I learned today: the law and media edition

lowery

The gentleman you see on the screen is Wesley Lowery. If his name sounds familiar, it’s because he was one of two reporters arrested in Ferguson back in August 2014. He and Ryan J. Reilly were at a McDonald’s, a staging area for journalists.

(You can read more about the arrest here: In Ferguson, Washington Post reporter Wesley Lowery gives account of his arrest.)

While Reilly hasn’t been charged, Lowery has been charged with trespassing and interfering with a police officer.

He Skyped in at today’s Law and Media seminar speaking about his experience and the effects after his arrest. In addition, he spoke of the stat analysis of people killed by police within the last year. You can view this report at WashingtonPost.com.

Lowery said social media is a place to be human, a place where people can watch the reporting process, give information from the ground as the scene unfolds.

He is a reporter of the Washington Post and has covered other big stories such as ex-Patriot Aaron Hernandez’s murder case. Since the arrest, he has returned to Ferguson a dozen times to continue his coverage there.

The case is still pending and Lowery is due in court in August.

Out of all the panel discussions at the Law and Media seminar, this one stood out the most to me. It made me think about my coverage of the protest on campus the other day. The rally was about Sandra Bland and police brutality, and I and the photographer had to constantly run in order to get ahead of the marchers and get good shots.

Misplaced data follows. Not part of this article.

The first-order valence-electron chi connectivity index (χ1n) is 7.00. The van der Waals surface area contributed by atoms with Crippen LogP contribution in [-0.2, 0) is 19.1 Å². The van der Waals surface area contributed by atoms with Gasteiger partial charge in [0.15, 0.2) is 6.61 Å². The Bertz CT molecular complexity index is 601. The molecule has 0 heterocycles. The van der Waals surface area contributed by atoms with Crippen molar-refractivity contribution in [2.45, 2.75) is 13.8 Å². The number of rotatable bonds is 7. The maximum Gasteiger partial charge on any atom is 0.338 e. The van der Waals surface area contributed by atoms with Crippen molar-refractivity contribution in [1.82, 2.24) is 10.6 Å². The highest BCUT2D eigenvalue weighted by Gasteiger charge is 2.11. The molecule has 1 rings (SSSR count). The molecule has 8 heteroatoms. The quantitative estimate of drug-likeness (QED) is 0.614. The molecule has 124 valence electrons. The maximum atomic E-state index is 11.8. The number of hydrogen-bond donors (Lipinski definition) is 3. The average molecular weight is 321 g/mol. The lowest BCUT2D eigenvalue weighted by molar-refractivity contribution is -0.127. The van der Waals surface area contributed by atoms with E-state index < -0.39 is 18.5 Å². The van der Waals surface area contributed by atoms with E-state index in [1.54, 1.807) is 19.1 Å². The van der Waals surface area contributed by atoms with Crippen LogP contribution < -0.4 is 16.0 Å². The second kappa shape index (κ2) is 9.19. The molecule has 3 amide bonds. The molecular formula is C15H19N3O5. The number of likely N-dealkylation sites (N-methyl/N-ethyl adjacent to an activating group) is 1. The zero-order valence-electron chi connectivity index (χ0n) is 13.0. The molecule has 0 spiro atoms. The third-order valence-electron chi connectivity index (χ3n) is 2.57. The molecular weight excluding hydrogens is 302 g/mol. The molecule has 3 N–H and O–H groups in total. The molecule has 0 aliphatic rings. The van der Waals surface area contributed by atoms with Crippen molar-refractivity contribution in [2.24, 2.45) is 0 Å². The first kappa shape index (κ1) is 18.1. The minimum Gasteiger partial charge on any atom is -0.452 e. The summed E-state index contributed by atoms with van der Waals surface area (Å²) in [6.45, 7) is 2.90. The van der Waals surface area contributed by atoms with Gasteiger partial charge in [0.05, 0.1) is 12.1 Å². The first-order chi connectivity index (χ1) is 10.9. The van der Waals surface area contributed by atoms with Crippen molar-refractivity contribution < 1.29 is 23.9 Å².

While the photographer’s pictures will be used in my article, I took some of my own because of the moment. As Lowery said, it’s a place where you give information from the ground.

You listen to the speeches, you watch the interactions amongst the people (those for and opposed). You write down quotes and observations, and you take pictures or video to accompany your words, because you were there, and you want the audience to see what you witnessed.

It’s one of the most exciting feelings in the world, and listening to Lowery’s words of his experience adds fuel to a fire within me to keep reporting, to tell the world stories they need to know.

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